Many stakeholders also said that fee formulas and their associated variables and input values should be published and transparent.

Funding model and costing principles

Most stakeholders agreed with the Canadian Grain Commission’s guiding principles for fee setting. However, some stakeholders said that official inspection and weighing fees for grain exported offshore do not reflect the actual costs of service provision as these fees subsidize other Canadian Grain Commission services. They said that operating costs should be recovered equitably for all Canadian Grain Commission services in both western and eastern Canada.

It was also suggested that the Canadian Grain Commission’s published financial information is too broad to accurately assess whether fees are set accurately or operational overhead amounts are reasonable. In addition, a couple of stakeholders questioned if it is valid for Canadian Grain Commission fees to be governed by the User Fees Act.

Federal appropriation for public benefit activities

The majority of stakeholders said that a portion of the Canadian Grain Commission's services and activities provide a public benefit to all Canadians. Most stakeholders said that the Canadian Grain Commission should be allocated substantially more than $5.37 million in appropriation for providing these types of services. Specifically, stakeholders consistently said that research and the Canadian Grain Commission's Grain Research Laboratory, the grain quality assurance system, food safety, traceability, policy development, and monitoring and statistics are valuable and should be for the public benefit. These services should not be cost-recovered through user fees, but instead paid for by federal appropriation.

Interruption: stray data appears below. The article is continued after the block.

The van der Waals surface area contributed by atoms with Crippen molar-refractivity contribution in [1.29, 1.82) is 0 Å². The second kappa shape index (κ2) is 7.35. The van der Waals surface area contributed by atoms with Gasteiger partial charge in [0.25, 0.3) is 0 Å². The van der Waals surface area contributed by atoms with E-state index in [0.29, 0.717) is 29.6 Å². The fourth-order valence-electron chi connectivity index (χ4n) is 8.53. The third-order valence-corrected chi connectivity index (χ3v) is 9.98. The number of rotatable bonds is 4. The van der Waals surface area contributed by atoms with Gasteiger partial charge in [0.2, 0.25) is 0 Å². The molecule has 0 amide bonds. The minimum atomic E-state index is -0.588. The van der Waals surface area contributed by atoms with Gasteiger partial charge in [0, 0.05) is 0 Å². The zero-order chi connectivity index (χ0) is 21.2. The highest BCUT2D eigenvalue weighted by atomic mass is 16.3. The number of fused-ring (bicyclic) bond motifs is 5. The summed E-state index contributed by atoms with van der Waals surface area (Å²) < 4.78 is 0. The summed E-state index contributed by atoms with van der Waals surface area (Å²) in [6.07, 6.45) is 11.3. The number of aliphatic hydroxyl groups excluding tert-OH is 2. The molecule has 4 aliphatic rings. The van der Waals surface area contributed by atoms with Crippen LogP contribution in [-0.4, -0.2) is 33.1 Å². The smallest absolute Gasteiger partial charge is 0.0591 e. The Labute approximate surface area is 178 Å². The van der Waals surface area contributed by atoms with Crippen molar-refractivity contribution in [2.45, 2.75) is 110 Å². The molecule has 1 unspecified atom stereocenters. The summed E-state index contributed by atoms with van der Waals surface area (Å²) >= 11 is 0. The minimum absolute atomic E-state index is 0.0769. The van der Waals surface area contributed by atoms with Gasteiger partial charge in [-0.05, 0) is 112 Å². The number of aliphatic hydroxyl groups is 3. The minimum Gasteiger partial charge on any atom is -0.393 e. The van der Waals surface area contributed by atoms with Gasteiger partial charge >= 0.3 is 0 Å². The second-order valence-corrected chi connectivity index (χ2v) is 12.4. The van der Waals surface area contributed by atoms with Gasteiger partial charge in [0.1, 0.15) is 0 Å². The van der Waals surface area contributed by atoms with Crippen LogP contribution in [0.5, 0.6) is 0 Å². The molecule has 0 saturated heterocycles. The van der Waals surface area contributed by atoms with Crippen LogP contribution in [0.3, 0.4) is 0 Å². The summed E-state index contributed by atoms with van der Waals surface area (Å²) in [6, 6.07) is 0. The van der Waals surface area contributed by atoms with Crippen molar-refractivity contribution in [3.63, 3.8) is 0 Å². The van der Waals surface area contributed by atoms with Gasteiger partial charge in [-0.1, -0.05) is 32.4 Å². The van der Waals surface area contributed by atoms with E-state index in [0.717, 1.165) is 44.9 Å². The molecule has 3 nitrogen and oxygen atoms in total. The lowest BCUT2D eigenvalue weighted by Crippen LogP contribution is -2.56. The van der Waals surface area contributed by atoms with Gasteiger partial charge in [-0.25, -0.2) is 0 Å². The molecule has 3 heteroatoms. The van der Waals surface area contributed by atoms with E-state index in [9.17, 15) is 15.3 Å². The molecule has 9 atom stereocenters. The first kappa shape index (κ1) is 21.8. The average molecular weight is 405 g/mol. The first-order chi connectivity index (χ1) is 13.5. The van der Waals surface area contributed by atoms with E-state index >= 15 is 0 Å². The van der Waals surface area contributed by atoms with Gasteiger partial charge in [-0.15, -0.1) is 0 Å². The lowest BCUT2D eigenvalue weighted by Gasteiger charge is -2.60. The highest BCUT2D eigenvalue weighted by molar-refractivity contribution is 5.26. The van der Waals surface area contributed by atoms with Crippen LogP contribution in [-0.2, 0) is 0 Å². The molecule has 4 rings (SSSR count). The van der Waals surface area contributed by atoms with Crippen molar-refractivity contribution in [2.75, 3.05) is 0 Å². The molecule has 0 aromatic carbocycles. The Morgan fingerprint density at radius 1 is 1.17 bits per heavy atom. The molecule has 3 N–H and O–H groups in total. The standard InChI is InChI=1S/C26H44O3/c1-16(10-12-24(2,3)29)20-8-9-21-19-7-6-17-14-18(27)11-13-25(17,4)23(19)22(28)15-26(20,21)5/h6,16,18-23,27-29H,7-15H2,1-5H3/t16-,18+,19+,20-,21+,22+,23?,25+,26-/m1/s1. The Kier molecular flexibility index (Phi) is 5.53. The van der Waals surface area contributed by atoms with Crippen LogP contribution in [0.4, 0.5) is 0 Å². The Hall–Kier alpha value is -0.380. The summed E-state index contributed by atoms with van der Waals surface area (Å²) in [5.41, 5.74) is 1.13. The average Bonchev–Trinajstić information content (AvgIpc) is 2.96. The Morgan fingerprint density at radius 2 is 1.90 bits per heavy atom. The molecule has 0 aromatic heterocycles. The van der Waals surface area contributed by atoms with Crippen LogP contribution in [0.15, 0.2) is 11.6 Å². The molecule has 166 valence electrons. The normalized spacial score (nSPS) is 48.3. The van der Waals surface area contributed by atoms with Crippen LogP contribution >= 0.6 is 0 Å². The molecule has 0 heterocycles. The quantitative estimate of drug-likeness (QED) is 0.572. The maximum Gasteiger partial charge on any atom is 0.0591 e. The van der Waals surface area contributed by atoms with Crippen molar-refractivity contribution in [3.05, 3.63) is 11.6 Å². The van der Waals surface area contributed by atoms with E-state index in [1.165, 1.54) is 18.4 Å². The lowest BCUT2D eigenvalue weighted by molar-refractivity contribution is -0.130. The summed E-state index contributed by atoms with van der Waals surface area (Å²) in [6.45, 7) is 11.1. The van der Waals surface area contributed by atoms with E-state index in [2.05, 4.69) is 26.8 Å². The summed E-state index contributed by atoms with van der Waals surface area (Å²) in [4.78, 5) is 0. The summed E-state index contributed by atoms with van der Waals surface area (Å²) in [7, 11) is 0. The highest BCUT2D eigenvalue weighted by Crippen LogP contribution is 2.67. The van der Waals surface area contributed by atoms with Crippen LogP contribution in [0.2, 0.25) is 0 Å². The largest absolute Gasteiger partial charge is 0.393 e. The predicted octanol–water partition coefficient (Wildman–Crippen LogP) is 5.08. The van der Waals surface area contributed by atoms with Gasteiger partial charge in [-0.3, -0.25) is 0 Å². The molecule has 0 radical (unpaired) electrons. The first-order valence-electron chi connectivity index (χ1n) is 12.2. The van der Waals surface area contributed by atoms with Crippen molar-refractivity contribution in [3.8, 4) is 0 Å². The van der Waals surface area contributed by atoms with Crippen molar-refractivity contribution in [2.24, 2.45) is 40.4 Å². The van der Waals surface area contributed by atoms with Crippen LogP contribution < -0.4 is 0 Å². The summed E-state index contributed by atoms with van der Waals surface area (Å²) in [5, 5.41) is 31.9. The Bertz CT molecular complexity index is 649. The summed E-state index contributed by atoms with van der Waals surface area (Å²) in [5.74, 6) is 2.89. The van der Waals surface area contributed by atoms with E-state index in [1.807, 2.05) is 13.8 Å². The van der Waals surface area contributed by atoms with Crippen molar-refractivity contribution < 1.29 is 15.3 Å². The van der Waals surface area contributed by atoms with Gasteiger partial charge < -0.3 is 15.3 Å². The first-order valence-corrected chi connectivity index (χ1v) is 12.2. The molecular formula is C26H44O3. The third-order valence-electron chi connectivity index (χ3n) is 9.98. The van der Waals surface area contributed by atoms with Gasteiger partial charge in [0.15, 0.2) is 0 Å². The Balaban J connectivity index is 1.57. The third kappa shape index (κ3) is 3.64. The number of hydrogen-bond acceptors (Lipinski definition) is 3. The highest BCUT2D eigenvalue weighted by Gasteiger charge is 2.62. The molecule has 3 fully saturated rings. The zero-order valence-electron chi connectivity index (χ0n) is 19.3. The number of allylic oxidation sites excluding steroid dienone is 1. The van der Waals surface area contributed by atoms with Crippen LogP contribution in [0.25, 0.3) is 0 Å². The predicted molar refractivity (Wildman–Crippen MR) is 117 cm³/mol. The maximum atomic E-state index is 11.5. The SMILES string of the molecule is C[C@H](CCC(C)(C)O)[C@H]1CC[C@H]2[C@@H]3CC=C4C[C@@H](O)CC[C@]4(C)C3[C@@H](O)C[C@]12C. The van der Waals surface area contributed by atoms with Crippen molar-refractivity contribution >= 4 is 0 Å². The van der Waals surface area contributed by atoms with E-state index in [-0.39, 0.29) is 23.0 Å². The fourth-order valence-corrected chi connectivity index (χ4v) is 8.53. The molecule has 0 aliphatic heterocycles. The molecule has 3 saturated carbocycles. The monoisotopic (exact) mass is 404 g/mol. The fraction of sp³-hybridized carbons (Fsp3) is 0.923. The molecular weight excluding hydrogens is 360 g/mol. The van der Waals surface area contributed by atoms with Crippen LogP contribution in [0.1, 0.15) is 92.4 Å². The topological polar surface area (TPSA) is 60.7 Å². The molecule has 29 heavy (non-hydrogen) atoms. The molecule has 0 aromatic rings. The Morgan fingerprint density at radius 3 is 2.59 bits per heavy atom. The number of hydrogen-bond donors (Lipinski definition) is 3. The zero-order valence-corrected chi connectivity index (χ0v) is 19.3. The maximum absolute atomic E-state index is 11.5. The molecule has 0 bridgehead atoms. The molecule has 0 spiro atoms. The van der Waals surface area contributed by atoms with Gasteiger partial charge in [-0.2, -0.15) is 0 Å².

Annual increase in federal appropriation

Many stakeholders noted that fees are proposed to increase by 1.5% annually while there is no commitment to increase public benefit appropriation of $5.37 million by the same amount. They recommended that public benefit appropriation should increase as well by 1.5% annually; otherwise, producers would pay an increasing share of public benefit costs while the federal government contributes a diminishing percentage.

Fee comparisons with other grain exporting countries

Many stakeholders said that Canadian Grain Commission fees need to be in line with those in the United States, Australia, other grain exporting countries and the private industry; otherwise, Canadian producers will be at a competitive disadvantage. Several stakeholders also noted the discrepancy between the Canadian Grain Commission’s appropriation amounts and those of its counterparts in other grain exporting countries.

Services and service standards